15 Control-Clicking Hints To Make You More Productive On Your Mac
After you go through the list below, you’ll discover how much faster you can get things done by control-clicking instead of heading to the menu bar to perform similar actions.
How It Works
Most new Macs now come with a Magic Mouse – a two-button mouse in which the right side is the Secondary Click or control-click button. If you don’t have such a mouse, you can purchase a third-party one at a pretty cheap price. To use it, simply use your third finger to click the button, and it will reveal a set of menu items.
You can also use the Control key on your keyboard to do the same thing. Simply hold down the Control and then click the main left button of your mouse. It works like holding down the “Ctrl” key on a PC using Windows.
1. Control-Clicking The Desktop
To quickly learn what control-clicking can do, place your mouse’s cursor on your Mac desktop and control-click using the instructions above.
In doing this you get several options, including the ability to create a New Folder, open the Change Desktop Background feature in Preferences, and additional items for managing items on your desktop. If, for example, you have a bunch of files on your desktop, control-click it, choose Clean Up, and watch all your files get neatly ordered.
2. Control-Clicking Files
Clicking a file on your Desktop or in the Finder, will also deliver over a dozen hidden items.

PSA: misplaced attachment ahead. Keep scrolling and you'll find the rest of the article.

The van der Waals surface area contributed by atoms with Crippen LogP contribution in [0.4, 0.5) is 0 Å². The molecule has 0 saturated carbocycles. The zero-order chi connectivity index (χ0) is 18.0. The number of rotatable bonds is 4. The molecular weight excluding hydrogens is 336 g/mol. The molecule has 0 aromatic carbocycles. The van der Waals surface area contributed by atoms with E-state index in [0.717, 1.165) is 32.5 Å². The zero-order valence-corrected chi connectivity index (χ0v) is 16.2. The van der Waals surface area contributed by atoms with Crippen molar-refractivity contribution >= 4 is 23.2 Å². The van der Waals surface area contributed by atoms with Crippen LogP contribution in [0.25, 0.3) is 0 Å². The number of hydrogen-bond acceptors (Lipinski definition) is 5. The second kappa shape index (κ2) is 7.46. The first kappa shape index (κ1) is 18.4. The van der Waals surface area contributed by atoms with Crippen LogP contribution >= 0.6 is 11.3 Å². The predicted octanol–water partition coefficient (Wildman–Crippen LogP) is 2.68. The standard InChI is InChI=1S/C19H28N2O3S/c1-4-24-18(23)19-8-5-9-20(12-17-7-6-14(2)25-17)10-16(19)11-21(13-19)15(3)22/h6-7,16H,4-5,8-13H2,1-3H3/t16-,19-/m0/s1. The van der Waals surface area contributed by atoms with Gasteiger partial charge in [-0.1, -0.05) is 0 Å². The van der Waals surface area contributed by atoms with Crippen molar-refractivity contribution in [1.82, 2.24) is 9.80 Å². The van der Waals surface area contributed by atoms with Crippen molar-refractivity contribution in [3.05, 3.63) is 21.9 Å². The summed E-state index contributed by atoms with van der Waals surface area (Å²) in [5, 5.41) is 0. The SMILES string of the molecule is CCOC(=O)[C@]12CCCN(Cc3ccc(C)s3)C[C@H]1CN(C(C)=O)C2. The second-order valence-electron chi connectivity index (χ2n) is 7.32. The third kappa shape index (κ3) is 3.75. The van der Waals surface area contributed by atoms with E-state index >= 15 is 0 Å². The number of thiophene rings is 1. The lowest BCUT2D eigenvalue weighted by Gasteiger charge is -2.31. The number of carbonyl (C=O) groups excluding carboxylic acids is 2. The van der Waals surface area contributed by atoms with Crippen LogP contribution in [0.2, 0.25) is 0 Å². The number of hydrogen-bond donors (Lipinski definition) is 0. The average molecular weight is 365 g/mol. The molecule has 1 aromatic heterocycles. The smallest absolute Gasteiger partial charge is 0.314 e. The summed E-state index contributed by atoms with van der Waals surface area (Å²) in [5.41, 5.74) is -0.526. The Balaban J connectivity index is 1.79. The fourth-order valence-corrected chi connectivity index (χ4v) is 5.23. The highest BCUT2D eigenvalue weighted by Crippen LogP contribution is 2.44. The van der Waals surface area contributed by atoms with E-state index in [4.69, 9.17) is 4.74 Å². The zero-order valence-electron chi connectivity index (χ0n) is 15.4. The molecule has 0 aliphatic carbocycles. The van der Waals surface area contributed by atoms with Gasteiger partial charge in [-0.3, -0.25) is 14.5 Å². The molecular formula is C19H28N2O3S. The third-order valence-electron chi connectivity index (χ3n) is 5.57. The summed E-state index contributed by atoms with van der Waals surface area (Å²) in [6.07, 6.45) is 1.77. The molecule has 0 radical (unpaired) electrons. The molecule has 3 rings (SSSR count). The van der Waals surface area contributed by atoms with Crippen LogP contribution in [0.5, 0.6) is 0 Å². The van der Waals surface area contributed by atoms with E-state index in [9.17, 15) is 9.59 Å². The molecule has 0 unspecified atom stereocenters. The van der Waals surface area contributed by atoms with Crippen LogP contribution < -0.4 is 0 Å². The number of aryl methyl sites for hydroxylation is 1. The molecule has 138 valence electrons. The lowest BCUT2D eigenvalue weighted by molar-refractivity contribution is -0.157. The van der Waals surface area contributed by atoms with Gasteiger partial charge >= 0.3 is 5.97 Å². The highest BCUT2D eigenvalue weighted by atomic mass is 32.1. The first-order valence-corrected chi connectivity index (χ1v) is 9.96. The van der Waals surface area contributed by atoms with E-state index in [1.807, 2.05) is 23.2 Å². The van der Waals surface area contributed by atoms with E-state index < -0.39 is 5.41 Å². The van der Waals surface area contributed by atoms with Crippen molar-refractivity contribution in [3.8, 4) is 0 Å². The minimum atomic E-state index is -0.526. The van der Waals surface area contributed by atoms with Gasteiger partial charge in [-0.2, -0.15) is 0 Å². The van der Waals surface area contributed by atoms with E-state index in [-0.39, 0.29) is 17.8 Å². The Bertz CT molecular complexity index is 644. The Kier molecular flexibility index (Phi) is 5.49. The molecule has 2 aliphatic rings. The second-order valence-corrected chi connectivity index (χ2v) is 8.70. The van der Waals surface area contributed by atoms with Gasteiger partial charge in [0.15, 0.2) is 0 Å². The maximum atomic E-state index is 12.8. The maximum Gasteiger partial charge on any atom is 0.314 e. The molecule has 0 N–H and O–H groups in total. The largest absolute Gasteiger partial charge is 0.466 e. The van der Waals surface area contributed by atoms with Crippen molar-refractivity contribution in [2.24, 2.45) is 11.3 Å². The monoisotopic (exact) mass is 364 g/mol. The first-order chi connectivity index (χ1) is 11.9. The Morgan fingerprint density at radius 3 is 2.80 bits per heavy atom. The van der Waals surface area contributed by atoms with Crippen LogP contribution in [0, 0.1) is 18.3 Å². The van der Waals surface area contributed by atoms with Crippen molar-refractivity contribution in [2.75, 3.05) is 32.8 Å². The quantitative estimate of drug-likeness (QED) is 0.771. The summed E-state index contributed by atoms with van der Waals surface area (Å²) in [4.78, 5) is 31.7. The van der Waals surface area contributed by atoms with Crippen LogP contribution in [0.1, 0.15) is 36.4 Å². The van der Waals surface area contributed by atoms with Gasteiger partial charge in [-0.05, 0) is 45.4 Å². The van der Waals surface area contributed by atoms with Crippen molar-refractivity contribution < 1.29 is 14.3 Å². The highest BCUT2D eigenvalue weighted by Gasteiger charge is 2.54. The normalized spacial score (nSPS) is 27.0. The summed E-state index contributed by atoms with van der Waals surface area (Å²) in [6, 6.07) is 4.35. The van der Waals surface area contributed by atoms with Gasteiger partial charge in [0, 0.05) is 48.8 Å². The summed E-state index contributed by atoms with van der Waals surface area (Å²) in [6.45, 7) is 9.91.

You can, among other things, duplicate the file, make an alias of it, or send it to the trash.
3. Control-Clicking The Dock
Control-clicking an icon in the Dock allows you to reveal it in the Finder or have it open when you log into your computer. You can also launch the application this way, or remove it from the Dock all together.
If you control-click on the dotted space near the right side of the Dock, you can turn on the hiding feature or reposition the Dock on the screen.
4. Empty The Trash
No need to take your hands off the mouse to empty the trash, control-clicking on it reveals the menu item to do that.
5. Control-Clicking A Toolbar
Control-click a toolbar of a Finder window and you will get options for quickly changing the views of the window. Notice also there’s a button for quickly removing an item from the toolbar.
And the Keep Item Visible button? Well, you select it after you click on a item in the toolbar that you want to remain visible when resizing the window containing that item. In other words, the item never gets hidden.
6. Control-Clicking Text
Control-click some text and you will get lots of time saving options, including the ability to copy and paste that text, Google search a word or phrase, or perform spell check functions.
7. Control-Click To Compress Files
If you have a bunch of files you need to email or post on a server for downloading, you can select and control-click on those files, and then choose “Compress…items” from the contextual menu.
This action will copy all the files into a zip file that can be opened up by you or the recipient of that file.
This saves you the trouble of emailing or uploading all the files individually.